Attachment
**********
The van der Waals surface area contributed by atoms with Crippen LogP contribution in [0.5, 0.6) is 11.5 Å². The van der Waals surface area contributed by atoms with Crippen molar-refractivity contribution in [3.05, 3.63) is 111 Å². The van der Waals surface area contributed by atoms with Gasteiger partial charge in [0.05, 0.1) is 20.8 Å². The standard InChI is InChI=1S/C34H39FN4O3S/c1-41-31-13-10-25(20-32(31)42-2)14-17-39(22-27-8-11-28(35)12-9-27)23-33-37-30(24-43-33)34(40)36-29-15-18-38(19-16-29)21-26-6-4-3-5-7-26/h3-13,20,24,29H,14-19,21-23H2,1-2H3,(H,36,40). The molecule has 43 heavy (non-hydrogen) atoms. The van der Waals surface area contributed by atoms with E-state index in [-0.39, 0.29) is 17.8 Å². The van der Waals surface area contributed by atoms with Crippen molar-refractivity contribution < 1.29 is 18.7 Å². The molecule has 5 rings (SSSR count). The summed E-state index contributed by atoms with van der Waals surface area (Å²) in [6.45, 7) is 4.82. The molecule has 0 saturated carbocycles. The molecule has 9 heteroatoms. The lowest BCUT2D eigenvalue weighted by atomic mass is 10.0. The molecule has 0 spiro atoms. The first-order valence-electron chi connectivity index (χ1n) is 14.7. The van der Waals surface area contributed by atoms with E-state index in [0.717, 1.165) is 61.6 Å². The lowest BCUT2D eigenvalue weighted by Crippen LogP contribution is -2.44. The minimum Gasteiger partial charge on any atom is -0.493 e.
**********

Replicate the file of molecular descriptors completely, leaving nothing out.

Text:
The van der Waals surface area contributed by atoms with Crippen LogP contribution in [0.5, 0.6) is 11.5 Å². The van der Waals surface area contributed by atoms with Crippen molar-refractivity contribution in [3.05, 3.63) is 111 Å². The van der Waals surface area contributed by atoms with Gasteiger partial charge in [0.05, 0.1) is 20.8 Å². The standard InChI is InChI=1S/C34H39FN4O3S/c1-41-31-13-10-25(20-32(31)42-2)14-17-39(22-27-8-11-28(35)12-9-27)23-33-37-30(24-43-33)34(40)36-29-15-18-38(19-16-29)21-26-6-4-3-5-7-26/h3-13,20,24,29H,14-19,21-23H2,1-2H3,(H,36,40). The molecule has 43 heavy (non-hydrogen) atoms. The van der Waals surface area contributed by atoms with E-state index in [-0.39, 0.29) is 17.8 Å². The van der Waals surface area contributed by atoms with Crippen molar-refractivity contribution < 1.29 is 18.7 Å². The molecule has 5 rings (SSSR count). The summed E-state index contributed by atoms with van der Waals surface area (Å²) in [6.45, 7) is 4.82. The molecule has 0 saturated carbocycles. The molecule has 9 heteroatoms. The lowest BCUT2D eigenvalue weighted by atomic mass is 10.0. The molecule has 0 spiro atoms. The first-order valence-electron chi connectivity index (χ1n) is 14.7. The van der Waals surface area contributed by atoms with E-state index in [0.717, 1.165) is 61.6 Å². The lowest BCUT2D eigenvalue weighted by Crippen LogP contribution is -2.44. The minimum Gasteiger partial charge on any atom is -0.493 e.